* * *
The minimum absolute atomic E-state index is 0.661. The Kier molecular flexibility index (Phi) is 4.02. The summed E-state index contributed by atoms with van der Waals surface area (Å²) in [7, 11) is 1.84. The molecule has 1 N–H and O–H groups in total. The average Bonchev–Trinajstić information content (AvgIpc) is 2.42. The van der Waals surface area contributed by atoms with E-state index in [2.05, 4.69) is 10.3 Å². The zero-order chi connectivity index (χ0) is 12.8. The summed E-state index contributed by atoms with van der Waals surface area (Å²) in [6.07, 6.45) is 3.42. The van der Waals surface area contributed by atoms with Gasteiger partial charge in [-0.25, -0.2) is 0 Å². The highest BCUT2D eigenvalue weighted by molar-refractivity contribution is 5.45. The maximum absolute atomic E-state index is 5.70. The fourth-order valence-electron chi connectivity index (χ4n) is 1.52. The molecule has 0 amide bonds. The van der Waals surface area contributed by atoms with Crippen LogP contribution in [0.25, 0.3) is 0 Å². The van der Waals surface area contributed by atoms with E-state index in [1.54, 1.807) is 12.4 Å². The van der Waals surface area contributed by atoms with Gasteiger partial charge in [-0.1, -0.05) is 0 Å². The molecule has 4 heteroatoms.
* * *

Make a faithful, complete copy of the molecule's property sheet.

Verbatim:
The minimum absolute atomic E-state index is 0.661. The Kier molecular flexibility index (Phi) is 4.02. The summed E-state index contributed by atoms with van der Waals surface area (Å²) in [7, 11) is 1.84. The molecule has 1 N–H and O–H groups in total. The average Bonchev–Trinajstić information content (AvgIpc) is 2.42. The van der Waals surface area contributed by atoms with E-state index in [2.05, 4.69) is 10.3 Å². The zero-order chi connectivity index (χ0) is 12.8. The summed E-state index contributed by atoms with van der Waals surface area (Å²) in [6.07, 6.45) is 3.42. The van der Waals surface area contributed by atoms with Gasteiger partial charge in [-0.25, -0.2) is 0 Å². The highest BCUT2D eigenvalue weighted by molar-refractivity contribution is 5.45. The maximum absolute atomic E-state index is 5.70. The fourth-order valence-electron chi connectivity index (χ4n) is 1.52. The molecule has 0 amide bonds. The van der Waals surface area contributed by atoms with Crippen LogP contribution in [0.25, 0.3) is 0 Å². The van der Waals surface area contributed by atoms with E-state index in [1.54, 1.807) is 12.4 Å². The van der Waals surface area contributed by atoms with Gasteiger partial charge in [-0.1, -0.05) is 0 Å². The molecule has 4 heteroatoms.